Minister of State Lenihan launches Meningitis Research Foundation´s Meningitis Awareness Campaign
Mr Brian Lenihan TD, Minister of State at the Department of Health and Children, today (Tuesday 28 January 2003) launched the Meningitis Research Foundation´s awareness campaign.
The Minister of State thanked the members of the Foundation for their work on this most worthwhile initiative.
The Minister of State said: “Meningitis is a very serious and potentially fatal disease . . . Meningococcal disease is the most common form of bacterial meningitis in Ireland.” According to the National Disease Surveillance Centre provisional figures indicate that 274 cases of bacterial meningitis were notified in 2002. This is a significant reduction on previous years. The Minister of State went on to say that: “This reduction can be largely attributed to the success of the meningococcal group C (Meningitis C) immunisation campaign which Mr Micheál Martin TD, Minister for Health and Children, launched in 2000. The Meningitis C vaccine is now incorporated into the Primary Childhood Immunisation Programme and it is administered to children at 2, 4 and 6 months of age.”
The Minister of State said: “The most dramatic reduction has been seen in Group C disease which declined in 2002 by 90% when compared to 2000 – before the Meningitis C vaccine was introduced . . . A reduction was observed in all age groups in 2002 when compared to 2000. The most significant reductions have been seen in the age groups targeted by the Meningitis C vaccine, ranging from a 100% reduction in the 5-9 year age group to an 86% reduction in the 1-4 year age group.”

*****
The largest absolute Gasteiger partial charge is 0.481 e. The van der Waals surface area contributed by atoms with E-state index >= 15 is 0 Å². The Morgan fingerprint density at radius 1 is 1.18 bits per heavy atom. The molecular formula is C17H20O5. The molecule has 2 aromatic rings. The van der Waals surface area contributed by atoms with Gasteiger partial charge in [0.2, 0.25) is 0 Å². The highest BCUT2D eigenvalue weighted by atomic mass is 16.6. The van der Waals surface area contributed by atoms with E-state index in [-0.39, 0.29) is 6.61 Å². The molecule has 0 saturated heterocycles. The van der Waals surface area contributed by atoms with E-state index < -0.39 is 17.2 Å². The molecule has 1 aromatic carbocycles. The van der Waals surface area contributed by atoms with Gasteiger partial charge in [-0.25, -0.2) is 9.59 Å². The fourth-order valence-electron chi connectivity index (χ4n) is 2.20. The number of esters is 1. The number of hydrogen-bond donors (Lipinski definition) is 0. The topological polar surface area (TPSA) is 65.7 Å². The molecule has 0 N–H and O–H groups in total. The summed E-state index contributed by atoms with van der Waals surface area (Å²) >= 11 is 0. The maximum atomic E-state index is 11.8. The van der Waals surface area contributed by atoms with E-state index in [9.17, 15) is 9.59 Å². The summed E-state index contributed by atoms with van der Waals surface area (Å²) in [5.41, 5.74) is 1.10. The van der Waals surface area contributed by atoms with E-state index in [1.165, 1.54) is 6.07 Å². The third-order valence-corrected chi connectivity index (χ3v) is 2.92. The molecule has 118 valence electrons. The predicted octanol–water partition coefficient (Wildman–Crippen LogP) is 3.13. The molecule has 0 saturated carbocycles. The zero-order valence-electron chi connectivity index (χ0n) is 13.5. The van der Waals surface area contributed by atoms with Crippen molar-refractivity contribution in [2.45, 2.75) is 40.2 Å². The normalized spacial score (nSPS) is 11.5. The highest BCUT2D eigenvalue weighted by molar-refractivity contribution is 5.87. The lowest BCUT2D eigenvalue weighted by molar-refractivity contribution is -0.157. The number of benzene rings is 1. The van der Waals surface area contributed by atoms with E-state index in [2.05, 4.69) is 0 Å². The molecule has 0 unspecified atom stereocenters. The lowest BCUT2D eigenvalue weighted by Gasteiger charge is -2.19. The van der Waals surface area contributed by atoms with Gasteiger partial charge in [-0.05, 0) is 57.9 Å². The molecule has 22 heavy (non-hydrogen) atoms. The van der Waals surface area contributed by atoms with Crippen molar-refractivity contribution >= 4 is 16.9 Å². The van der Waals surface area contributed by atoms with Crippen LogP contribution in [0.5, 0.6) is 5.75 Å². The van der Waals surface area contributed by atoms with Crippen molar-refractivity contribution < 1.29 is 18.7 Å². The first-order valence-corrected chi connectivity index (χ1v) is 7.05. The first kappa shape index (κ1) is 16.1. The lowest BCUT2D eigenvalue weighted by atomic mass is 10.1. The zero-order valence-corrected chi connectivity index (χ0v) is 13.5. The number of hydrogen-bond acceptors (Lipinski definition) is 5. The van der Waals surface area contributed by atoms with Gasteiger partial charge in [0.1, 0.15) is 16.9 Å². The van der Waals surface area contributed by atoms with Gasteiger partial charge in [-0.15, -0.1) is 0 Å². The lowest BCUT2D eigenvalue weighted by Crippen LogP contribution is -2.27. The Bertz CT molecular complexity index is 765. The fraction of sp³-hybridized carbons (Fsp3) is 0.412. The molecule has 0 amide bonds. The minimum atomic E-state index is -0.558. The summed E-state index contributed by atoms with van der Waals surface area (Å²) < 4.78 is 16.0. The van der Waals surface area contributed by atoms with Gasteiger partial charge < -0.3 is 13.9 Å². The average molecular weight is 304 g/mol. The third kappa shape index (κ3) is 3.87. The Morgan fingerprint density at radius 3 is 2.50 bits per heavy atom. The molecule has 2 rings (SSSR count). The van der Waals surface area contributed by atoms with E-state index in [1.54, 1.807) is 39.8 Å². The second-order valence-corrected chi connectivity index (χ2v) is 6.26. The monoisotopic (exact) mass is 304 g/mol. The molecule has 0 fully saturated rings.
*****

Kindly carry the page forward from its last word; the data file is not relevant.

The Minister of State also said: “There were no group C deaths in 2002 whereas in 1999, 2000 and 2001 there were five, eleven and three deaths respectively, thereby highlighting the positive impact that the Meningitis C vaccine has had in reducing not only the morbidity but also mortality due to group C disease in Ireland in all age groups but especially in young children.”
The Minister of State warned that: “We cannot afford to become complacent about meningitis and septicaemia. Group B disease now accounts for the vast majority of the meningococcal disease notifications in Ireland and as there is no effective group B vaccine suitable for routine immunisation we must be constantly vigilant for the signs and symptoms of this disease.”
As part of the awareness campaign, the Meningitis Research Foundation has prepared “symptoms awareness” packs which are available free of charge from the Foundation and from many health board offices and pharmacies. The Foundation has a 24-hour helpline which provides valuable advice and information on meningitis and septicaemia.